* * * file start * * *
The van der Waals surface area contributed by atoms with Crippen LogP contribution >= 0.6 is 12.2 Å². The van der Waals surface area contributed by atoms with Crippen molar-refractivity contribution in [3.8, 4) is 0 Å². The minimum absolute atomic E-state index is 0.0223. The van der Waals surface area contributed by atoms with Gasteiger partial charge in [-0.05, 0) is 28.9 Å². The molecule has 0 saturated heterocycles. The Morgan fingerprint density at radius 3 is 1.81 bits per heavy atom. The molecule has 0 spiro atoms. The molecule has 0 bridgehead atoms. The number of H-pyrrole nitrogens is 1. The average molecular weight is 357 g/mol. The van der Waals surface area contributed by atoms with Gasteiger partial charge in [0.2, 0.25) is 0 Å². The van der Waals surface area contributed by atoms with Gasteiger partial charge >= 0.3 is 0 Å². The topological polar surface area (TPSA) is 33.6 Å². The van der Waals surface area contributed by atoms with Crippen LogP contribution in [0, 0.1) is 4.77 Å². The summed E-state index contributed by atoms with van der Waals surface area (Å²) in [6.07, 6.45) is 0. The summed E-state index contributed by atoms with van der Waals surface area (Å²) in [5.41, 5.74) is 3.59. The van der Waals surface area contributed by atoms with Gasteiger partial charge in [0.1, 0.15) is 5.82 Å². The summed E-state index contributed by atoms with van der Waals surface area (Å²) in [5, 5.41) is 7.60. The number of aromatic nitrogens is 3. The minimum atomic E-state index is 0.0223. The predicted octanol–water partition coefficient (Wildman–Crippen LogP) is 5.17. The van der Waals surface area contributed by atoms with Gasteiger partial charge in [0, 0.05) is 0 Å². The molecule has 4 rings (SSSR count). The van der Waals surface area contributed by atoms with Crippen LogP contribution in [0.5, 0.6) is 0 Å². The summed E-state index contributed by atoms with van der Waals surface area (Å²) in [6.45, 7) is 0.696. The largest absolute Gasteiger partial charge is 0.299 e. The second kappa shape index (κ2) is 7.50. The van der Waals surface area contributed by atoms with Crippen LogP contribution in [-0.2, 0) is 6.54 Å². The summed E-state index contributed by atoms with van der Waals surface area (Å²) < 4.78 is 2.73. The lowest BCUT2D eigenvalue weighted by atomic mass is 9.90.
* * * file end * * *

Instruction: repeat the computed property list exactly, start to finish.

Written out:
The van der Waals surface area contributed by atoms with Crippen LogP contribution >= 0.6 is 12.2 Å². The van der Waals surface area contributed by atoms with Crippen molar-refractivity contribution in [3.8, 4) is 0 Å². The minimum absolute atomic E-state index is 0.0223. The van der Waals surface area contributed by atoms with Gasteiger partial charge in [-0.05, 0) is 28.9 Å². The molecule has 0 saturated heterocycles. The Morgan fingerprint density at radius 3 is 1.81 bits per heavy atom. The molecule has 0 spiro atoms. The molecule has 0 bridgehead atoms. The number of H-pyrrole nitrogens is 1. The average molecular weight is 357 g/mol. The van der Waals surface area contributed by atoms with Gasteiger partial charge in [0.2, 0.25) is 0 Å². The van der Waals surface area contributed by atoms with Gasteiger partial charge >= 0.3 is 0 Å². The topological polar surface area (TPSA) is 33.6 Å². The van der Waals surface area contributed by atoms with Crippen LogP contribution in [0, 0.1) is 4.77 Å². The summed E-state index contributed by atoms with van der Waals surface area (Å²) in [6.07, 6.45) is 0. The summed E-state index contributed by atoms with van der Waals surface area (Å²) in [5.41, 5.74) is 3.59. The van der Waals surface area contributed by atoms with Gasteiger partial charge in [0.1, 0.15) is 5.82 Å². The summed E-state index contributed by atoms with van der Waals surface area (Å²) in [5, 5.41) is 7.60. The number of aromatic nitrogens is 3. The minimum atomic E-state index is 0.0223. The predicted octanol–water partition coefficient (Wildman–Crippen LogP) is 5.17. The van der Waals surface area contributed by atoms with Gasteiger partial charge in [0, 0.05) is 0 Å². The molecule has 4 rings (SSSR count). The van der Waals surface area contributed by atoms with Crippen LogP contribution in [0.5, 0.6) is 0 Å². The summed E-state index contributed by atoms with van der Waals surface area (Å²) in [6.45, 7) is 0.696. The largest absolute Gasteiger partial charge is 0.299 e. The second kappa shape index (κ2) is 7.50. The van der Waals surface area contributed by atoms with Crippen LogP contribution in [-0.2, 0) is 6.54 Å². The summed E-state index contributed by atoms with van der Waals surface area (Å²) < 4.78 is 2.73. The lowest BCUT2D eigenvalue weighted by atomic mass is 9.90.